You may be familiar with the story of Chicken Little.
Known in various cultures as Henny Penny, Foxy Loxy, or (my personal favorite) Ducky Daddles, the fable recounts the plight of an anxious young chicken whose head is struck by a single acorn, famously leading it to conclude that… “the sky is falling.”
Panic ensues. In many versions, the story ends with poor Chicken Little being eaten by a fox.
It’s easy to judge our young protagonist as reactionary and irrational, but look around at our world today, and suddenly Chicken Little’s conclusion seems more prophetic than panicked.
Our natural environment in disarray. A growing hunger crisis.
A world more online yet more disconnected. Chronic loneliness. A country divided.
Global violence taking the lives of innocent children.
Technology that prays on our vulnerabilities — and prays most on the most vulnerable. Inequity that persists across social factors all over the world.
On the darkest days, the sky’s position propped above our collective heads seems alarmingly uncertain.
The moral of the Chicken Little story is often reduced to a simple warning: “Don’t overreact; things probably aren’t as bad as they seem.”
But the point isn’t whether the sky is actually falling or not.
The point is what we do with our fear, our dread, and our overwhelm. Will the crises that flood our feeds lead us to catastrophize — or will they catalyze us into action? Will we, as leaders, incite a panic or rally progress?
At OX, our mission is to multiply good for humanity.
Since 2010, we’ve focused on helping organizations tackling issues like the ones listed above to make a bigger impact through creative strategy and storytelling. In those 13 years, there have been days for each of us (and maybe for you, too), when the scale of the problems we’re collectively facing feels like more than any of us can effectively meet.
We’re not immune to the overwhelm, but lately, we’ve been talking a lot about that central action word in our mission: multiply. It’s our answer to “what to do when the sky seems to be falling.”
Now, obviously, the alternative to multiplication is addition. Why not just add more good?
To be clear, there’s nothing wrong with addition. Every action, every dollar, every selfless choice counts. It’s worth doing. It matters. One foot in front of the other, one day at a time, in the right direction… is progress.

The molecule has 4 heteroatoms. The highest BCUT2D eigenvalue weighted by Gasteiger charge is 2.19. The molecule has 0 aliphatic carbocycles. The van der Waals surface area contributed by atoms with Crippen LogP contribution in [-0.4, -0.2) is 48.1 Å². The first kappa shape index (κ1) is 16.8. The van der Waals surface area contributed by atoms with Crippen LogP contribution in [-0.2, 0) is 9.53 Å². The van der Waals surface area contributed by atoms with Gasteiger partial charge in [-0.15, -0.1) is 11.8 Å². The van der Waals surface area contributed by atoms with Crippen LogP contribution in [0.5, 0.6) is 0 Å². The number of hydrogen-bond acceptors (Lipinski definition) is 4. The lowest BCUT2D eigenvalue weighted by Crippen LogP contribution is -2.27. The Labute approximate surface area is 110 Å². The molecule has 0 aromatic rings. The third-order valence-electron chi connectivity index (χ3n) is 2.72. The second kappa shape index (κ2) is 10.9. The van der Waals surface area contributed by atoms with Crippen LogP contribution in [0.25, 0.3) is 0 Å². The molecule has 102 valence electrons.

But looking around at the world today, it’s clear: impact by addition isn’t going to cut it.
Fear-mongering is irresponsible and short-sighted, but settling for incremental progress denies the realities we face. We need something more… we need to multiply good.
It’s common sense that growth by multiplication happens faster than growth by addition — before they’ve even read Chicken Little, most kids have a grasp on that.
But multiplication differs from addition in some surprising ways...
Since this is a math metaphor, let’s start with the math…
WARNING: The following illustration includes actual math and may not be suitable for all readers. 🧮
Check out the graphic below; at first, the difference is non-existent. 2+2 and 2x2 both lead to 4. In the short term, it can be hard for any of us to tell whether we’re working from the addition mindset or the multiplication mindset.
Quickly, though, the difference is unmissable. In just 10 repetitions of that simple pattern, growth by multiplication leaves addition in its dust. You can think of each line of that equation representing one day or one week, one campaign or one donor event. However you think of it, in the same 10 repetitions, multiplication leads to nearly 100x return compared to addition.
To take that a step further, OX aims to one day be in the rare category of organizations that have existed for over a century, so we asked ourselves, “What happens when we carry this pattern forward not 10 times, but 100 times?”